Church Publicity in the Spotlight

I’m currently in New Zealand, where so far I have had the opportunity to preach in three churches in Auckland. Without exception I have been given a warm welcome, and clearly that is what ultimately counts. However, if the truth be told, all three churches I visited could have improved their publicity. At the risk of losing a host of new friends, let me illustrate.

My first Sunday I preached at Green Lane Christian Centre, a ‘mega’ independent church in Auckland. To my surprise there were no directions to the church – I gather that in the past there were, but for reasons I do not understand they have disappeared. The difficulty visitors face in finding the church is that it is not on Green Lane – rather it is off Green Lane. To make matters more complicated, to find one’s way by car to the church involves turning off Green Lane down one street, then turning off onto another street, before turning off onto another street. Perhaps in these days of GPS and church web-sites there is no need for directions. On the other hand, why not make it a little easier for visitors to find their way to church.

On arriving at Green Lane I was given a church ‘bulletin’. There I discovered Green Lane’s present strap-line: ‘Not just church, but a way of life’. Undoubtedly snappy, I confess that I was unclear about the meaning of the strapline. What is this way of life? Is this about the new life that Jesus offers to me as an individual? Or is this about the new life together which we can experience in the family of God? Maybe it is good to have a strapline which is unclear – there is perhaps something to be said for provoking visitors to think. But why at the same time ‘knock’ the church? I was puzzled.

The next Sunday I preached at Orakei Baptist Church. Although also not on a main road, there was at least a sign-post directing me to the church from the main road. Somewhat amusingly, the church was using as a sub-title, ‘The church on the hill’. For although the church was set on a hill with a marvellous view of the Waitemata harbour, the reality is that Orakei as indeed Auckland in general is full of hills. There must be scores of churches on a hill!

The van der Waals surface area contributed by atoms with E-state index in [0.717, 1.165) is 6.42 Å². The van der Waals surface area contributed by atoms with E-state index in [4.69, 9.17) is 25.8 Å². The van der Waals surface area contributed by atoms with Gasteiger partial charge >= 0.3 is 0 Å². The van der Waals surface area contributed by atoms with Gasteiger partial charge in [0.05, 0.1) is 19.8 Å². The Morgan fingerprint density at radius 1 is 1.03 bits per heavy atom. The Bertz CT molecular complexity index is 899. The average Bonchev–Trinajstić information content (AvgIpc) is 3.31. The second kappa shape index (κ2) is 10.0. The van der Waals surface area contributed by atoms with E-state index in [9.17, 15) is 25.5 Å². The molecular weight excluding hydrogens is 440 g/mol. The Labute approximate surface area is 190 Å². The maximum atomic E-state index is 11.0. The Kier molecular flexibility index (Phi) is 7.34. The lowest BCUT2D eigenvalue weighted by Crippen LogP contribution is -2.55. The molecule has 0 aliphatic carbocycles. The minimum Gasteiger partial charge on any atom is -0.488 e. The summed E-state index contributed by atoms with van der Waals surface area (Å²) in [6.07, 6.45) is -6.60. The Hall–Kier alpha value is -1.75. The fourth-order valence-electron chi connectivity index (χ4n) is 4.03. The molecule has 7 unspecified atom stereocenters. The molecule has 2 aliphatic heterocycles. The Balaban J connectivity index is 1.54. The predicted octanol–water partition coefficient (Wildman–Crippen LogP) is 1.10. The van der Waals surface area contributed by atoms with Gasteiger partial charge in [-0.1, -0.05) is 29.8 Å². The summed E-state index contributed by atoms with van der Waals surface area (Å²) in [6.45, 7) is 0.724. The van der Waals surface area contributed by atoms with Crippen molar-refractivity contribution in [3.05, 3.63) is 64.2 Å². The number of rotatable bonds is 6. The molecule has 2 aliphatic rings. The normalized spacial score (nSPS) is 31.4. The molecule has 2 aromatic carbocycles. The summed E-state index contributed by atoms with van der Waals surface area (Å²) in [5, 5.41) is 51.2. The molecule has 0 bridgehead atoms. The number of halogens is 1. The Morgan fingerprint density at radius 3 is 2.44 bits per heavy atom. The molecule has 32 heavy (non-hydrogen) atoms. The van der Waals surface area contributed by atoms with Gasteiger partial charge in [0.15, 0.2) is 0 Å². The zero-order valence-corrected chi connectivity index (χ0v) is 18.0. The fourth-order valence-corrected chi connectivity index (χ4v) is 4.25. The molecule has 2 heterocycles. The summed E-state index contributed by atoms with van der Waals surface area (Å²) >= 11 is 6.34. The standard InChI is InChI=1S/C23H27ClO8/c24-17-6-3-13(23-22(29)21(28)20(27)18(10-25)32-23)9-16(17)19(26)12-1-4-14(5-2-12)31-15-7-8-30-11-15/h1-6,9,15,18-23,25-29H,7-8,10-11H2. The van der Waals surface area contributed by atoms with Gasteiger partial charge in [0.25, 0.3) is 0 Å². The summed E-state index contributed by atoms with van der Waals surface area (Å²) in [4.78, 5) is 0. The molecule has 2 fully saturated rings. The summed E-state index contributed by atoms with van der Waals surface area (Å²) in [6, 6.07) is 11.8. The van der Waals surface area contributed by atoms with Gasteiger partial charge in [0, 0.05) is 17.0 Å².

Like Green Lane, Orakei Baptist had a strapline: ‘Real God… real life’. With my non-church hat on I wondered if people passing by would think it was somewhat corny? It is reminiscent of the long-running slogan for Coco Cola – ‘It’s the real thing’! In a British context it might be belated publicity for a book by that name published by Hodder & Stoughton. But are non church people actually looking for ‘Real God’ and ‘real life’? I would argue that more people are looking for real friendship and real community. Hence the slogan I devised for Central Baptist Church, Chelmsford – ‘a place to belong’.

The following Sunday I preached at Eastview Baptist Church, which is situated at 559 Chapel Lane, Botany Downs. To my surprise I had been told to look out for the number – and with good reason for I have never seen such an enormous street number. Painted toward the top of the building, if I remember correctly, it must have been some six foot in height. Only when I drew up to the church did I actually see the name of the church. Strangely the church did sport an enormous bill board – but instead of advertising the church or indeed the Christian faith, it was advertising baked beans or something similar. To be fair, the church was still paying off the debt on its new premises, and as a result of renting out the billboard the church had earned some £50,000. Perhaps the one positive is that the number of the church wasn’t 666 (the mark of the beast, for those not familiar with the Book of Revelation)!

As far as I could see, Eastview did not have a strapline. Instead, the weekly ‘bulletin’ featured a wordy and convoluted church mission statement: “To know Christ and share his love with others through his presence and renewal in our church life together”. It sounded as if it had been a statement which had been amended by a church meeting! Forgive me if I seem to be awkward and over-critical, but I am not at all sure what the mission statement actually meant; furthermore, I am certain that a non-church visitor wouldn’t have a clue either.

Thank God, at the end of the day most people find faith as a result of friends rather than as a result of publicity. Nonetheless, this is no reason for churches not ensuring that they have the best of publicity. All it requires is some thought!

Leave a Reply

Your email address will not be published.